Be your own star

Cel­e­brate the best ver­sion of your­self

Northern Rivers Style - - CONTENTS - HE­LEN HAWKES

As I watched the lat­est awards cer­e­monies, fea­tur­ing a red car­pet full of im­pos­si­bly sparkly celebri­ties in glit­ter­ing gowns, I was en­thralled by the fake per­fec­tion of it all.

Flaw­less, wrin­kle-free skin, hair (and teeth) that shone so brightly they daz­zled the cam­eras. Stars who have looked the same for 30 years while the rest of us bat­tle with this hu­man thing called age­ing.

It’s a cu­ri­ous fact that these men and women are held up by many mag­a­zines as the epit­ome of hu­man achieve­ment (and, iron­i­cally, lam­pooned the next week).

They’re rich, they’re im­pos­si­bly good look­ing – in fact, very few re­sem­ble mere mor­tals – and, in their spare time, they work out with a per­sonal trainer, have colonics or drink su­per­green juices, visit chil­dren’s char­i­ties or save an­i­mals.

Hey, they’re Christie Brink­ley look­ing fab­u­lous on the cover of a sports mag­a­zine, in a barely there swim­suit, at 63 years of age. Yes, 63.

How can the rest of us pos­si­bly hope to com­pete?

But, peel back the gloss a bit, and you’ll find that be­ing a Hol­ly­wood star isn’t re­ally all it’s cracked up to be. When you’re put on a pedestal, there’s fur­ther to fall. And, what we for­get is, just like us, these peo­ple are hu­man and have their own chal­lenges to over­come.

To­day we are des­per­ately short of he­roes and hero­ines, per­haps the rea­son why we wor­ship Hol­ly­wood stars.

Vil­lains, we have plenty of, in­clud­ing crim­i­nals, politi­cians and ev­ery­day peo­ple be­hav­ing badly, in­creas­ingly on so­cial me­dia – trolls and racists – and on the global stage.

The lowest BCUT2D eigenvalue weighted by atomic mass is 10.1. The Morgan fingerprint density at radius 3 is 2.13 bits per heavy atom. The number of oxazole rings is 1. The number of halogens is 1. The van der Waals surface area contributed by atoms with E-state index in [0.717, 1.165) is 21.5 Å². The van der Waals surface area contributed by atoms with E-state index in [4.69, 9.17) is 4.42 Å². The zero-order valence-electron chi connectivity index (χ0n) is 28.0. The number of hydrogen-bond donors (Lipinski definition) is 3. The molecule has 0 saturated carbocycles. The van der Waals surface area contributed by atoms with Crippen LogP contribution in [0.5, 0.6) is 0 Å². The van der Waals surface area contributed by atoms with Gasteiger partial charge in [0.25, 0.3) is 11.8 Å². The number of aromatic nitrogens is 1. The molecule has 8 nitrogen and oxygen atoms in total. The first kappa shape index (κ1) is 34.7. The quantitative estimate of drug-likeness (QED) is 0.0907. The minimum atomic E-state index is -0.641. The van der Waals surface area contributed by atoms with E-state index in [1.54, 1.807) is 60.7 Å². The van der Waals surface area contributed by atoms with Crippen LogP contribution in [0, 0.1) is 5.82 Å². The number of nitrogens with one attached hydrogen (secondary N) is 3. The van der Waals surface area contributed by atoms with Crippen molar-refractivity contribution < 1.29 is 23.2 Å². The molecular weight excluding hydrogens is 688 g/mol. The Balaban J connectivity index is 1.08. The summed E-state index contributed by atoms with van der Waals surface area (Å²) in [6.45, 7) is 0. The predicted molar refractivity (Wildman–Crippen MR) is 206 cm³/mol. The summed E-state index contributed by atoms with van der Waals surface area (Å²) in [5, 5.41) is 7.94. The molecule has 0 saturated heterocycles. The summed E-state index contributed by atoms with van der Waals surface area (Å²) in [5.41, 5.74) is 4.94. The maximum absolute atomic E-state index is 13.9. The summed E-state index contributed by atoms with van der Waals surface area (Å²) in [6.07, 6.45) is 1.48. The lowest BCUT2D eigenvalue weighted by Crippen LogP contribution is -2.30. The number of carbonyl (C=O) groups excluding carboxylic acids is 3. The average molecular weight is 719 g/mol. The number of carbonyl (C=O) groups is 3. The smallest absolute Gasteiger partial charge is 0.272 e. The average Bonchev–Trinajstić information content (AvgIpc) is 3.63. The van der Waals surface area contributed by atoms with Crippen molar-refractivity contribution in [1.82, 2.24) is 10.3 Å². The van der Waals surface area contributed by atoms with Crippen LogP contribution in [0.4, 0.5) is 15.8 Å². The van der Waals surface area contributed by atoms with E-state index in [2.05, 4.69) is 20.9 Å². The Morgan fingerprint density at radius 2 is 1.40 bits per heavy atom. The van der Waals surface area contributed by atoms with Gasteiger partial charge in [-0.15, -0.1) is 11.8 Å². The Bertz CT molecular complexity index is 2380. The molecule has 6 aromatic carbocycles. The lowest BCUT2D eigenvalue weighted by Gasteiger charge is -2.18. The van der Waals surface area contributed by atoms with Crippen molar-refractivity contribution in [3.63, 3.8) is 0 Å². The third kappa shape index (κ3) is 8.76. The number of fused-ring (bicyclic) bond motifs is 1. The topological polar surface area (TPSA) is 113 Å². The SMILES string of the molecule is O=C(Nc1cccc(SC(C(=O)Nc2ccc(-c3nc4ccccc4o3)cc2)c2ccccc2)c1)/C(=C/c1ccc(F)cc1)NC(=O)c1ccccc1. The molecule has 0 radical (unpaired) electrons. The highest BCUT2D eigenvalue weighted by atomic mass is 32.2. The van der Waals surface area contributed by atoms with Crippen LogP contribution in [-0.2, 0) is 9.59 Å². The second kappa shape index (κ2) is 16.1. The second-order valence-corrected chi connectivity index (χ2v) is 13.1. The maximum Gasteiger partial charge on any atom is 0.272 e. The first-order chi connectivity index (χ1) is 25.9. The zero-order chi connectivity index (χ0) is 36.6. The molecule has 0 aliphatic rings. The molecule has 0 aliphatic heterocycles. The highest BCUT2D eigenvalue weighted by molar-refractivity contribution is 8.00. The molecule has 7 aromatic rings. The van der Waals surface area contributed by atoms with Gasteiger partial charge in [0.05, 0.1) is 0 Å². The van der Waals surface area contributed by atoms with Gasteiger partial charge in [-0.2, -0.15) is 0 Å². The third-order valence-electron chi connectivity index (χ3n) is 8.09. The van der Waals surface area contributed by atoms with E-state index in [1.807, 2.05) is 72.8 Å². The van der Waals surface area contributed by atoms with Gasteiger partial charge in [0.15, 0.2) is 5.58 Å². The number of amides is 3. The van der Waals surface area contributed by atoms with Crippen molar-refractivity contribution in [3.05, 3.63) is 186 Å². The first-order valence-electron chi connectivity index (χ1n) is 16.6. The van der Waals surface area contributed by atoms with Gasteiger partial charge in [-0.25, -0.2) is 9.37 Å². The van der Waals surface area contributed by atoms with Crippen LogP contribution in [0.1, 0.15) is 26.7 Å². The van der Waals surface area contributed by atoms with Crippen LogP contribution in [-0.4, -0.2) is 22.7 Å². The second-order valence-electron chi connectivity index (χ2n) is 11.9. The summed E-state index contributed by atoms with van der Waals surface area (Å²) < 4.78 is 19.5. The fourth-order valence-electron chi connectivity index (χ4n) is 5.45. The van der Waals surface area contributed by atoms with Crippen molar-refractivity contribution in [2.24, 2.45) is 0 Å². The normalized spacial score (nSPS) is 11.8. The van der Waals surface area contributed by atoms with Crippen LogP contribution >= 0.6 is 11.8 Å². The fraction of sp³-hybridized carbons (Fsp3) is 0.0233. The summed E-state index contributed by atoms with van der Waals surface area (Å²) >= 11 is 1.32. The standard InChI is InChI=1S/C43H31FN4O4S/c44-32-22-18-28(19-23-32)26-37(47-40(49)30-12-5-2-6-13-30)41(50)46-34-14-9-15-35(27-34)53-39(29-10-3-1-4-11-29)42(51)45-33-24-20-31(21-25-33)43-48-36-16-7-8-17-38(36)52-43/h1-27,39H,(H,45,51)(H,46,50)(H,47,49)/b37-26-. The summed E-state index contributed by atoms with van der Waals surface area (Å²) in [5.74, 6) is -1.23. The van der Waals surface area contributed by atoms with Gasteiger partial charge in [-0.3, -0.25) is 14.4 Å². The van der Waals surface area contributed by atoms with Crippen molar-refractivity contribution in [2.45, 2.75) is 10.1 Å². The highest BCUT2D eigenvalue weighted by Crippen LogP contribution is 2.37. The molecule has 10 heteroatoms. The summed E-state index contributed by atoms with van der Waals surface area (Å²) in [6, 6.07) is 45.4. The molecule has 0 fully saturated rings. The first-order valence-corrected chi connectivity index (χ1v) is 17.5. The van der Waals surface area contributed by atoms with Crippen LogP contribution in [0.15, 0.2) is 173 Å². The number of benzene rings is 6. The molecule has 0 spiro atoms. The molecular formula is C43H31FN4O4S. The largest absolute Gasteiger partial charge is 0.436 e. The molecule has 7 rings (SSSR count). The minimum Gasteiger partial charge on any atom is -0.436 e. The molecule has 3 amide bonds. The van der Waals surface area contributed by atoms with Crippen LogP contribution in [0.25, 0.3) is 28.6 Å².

But we all need he­roes, and role mod­els, so we can be one our­selves.

Some­times just do­ing the day makes you a hero. Life can be hard, for ev­ery­one, but es­pe­cially those of us not gifted with in­cred­i­ble wealth or a life of ease. But it can also be won­der­ful.

So who are our real he­roes? What about those who risk their lives to help oth­ers in war zones or poverty, the thou­sands of women who stood up against US Pres­i­dent Don­ald Trump’s misog­yny when he was elected, the vol­un­teers who bring com­fort to the sick or el­derly, or in­deed, ev­ery sin­gle per­son who sur­vived the re­cent floods in Lis­more and Mul­lumbimby and who helped clean up, cook or who do­nated goods.

Real he­roes are ev­ery­one of us on our best days.

So, if you’re look­ing for role mod­els, look around, take ac­tion, speak up, stand up, and be­come one your­self.

In a world where there is plenty of good – and evil – we don’t need plas­tic surgery, ex­pen­sive clothes, or per­sonal chefs to be a per­son of value.

We are valu­able be­cause we are the best ver­sion of our­selves. Stay open to all the mir­a­cles and the abun­dances the uni­verse has to of­fer. Ex­pand your heart and your mind.

He­len Hawkes and Shirley Hughes run Life Makeovers, a coun­selling and coach­ing ser­vice that helps women get more en­ergy, re­alise their goals and deal with stress.

Phone 0403 805 001 or 0434 271 745.


Newspapers in English

Newspapers from Australia

© PressReader. All rights reserved.